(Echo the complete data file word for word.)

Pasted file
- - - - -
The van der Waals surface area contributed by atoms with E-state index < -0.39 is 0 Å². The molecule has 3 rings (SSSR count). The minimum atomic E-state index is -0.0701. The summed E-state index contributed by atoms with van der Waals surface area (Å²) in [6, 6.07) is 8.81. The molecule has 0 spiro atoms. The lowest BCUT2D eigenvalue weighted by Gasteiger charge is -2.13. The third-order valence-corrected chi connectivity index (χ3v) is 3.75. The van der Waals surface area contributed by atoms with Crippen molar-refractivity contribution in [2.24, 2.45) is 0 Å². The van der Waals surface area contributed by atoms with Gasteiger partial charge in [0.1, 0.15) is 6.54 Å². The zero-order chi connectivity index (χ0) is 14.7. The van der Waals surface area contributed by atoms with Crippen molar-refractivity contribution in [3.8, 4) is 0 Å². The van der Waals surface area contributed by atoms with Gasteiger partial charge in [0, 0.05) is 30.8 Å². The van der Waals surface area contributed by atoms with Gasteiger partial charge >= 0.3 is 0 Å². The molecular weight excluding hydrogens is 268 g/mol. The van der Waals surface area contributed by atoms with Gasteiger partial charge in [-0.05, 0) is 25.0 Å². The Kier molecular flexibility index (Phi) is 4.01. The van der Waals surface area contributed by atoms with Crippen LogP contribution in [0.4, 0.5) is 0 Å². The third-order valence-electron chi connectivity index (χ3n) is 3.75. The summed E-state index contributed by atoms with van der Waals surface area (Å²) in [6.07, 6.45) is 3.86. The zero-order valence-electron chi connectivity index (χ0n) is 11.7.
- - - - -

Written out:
The van der Waals surface area contributed by atoms with E-state index < -0.39 is 0 Å². The molecule has 3 rings (SSSR count). The minimum atomic E-state index is -0.0701. The summed E-state index contributed by atoms with van der Waals surface area (Å²) in [6, 6.07) is 8.81. The molecule has 0 spiro atoms. The lowest BCUT2D eigenvalue weighted by Gasteiger charge is -2.13. The third-order valence-corrected chi connectivity index (χ3v) is 3.75. The van der Waals surface area contributed by atoms with Crippen molar-refractivity contribution in [2.24, 2.45) is 0 Å². The van der Waals surface area contributed by atoms with Gasteiger partial charge in [0.1, 0.15) is 6.54 Å². The zero-order chi connectivity index (χ0) is 14.7. The van der Waals surface area contributed by atoms with Crippen molar-refractivity contribution in [3.8, 4) is 0 Å². The van der Waals surface area contributed by atoms with Gasteiger partial charge in [0, 0.05) is 30.8 Å². The van der Waals surface area contributed by atoms with Gasteiger partial charge >= 0.3 is 0 Å². The molecular weight excluding hydrogens is 268 g/mol. The van der Waals surface area contributed by atoms with Gasteiger partial charge in [-0.05, 0) is 25.0 Å². The Kier molecular flexibility index (Phi) is 4.01. The van der Waals surface area contributed by atoms with Crippen LogP contribution in [0.4, 0.5) is 0 Å². The third-order valence-electron chi connectivity index (χ3n) is 3.75. The summed E-state index contributed by atoms with van der Waals surface area (Å²) in [6.07, 6.45) is 3.86. The zero-order valence-electron chi connectivity index (χ0n) is 11.7.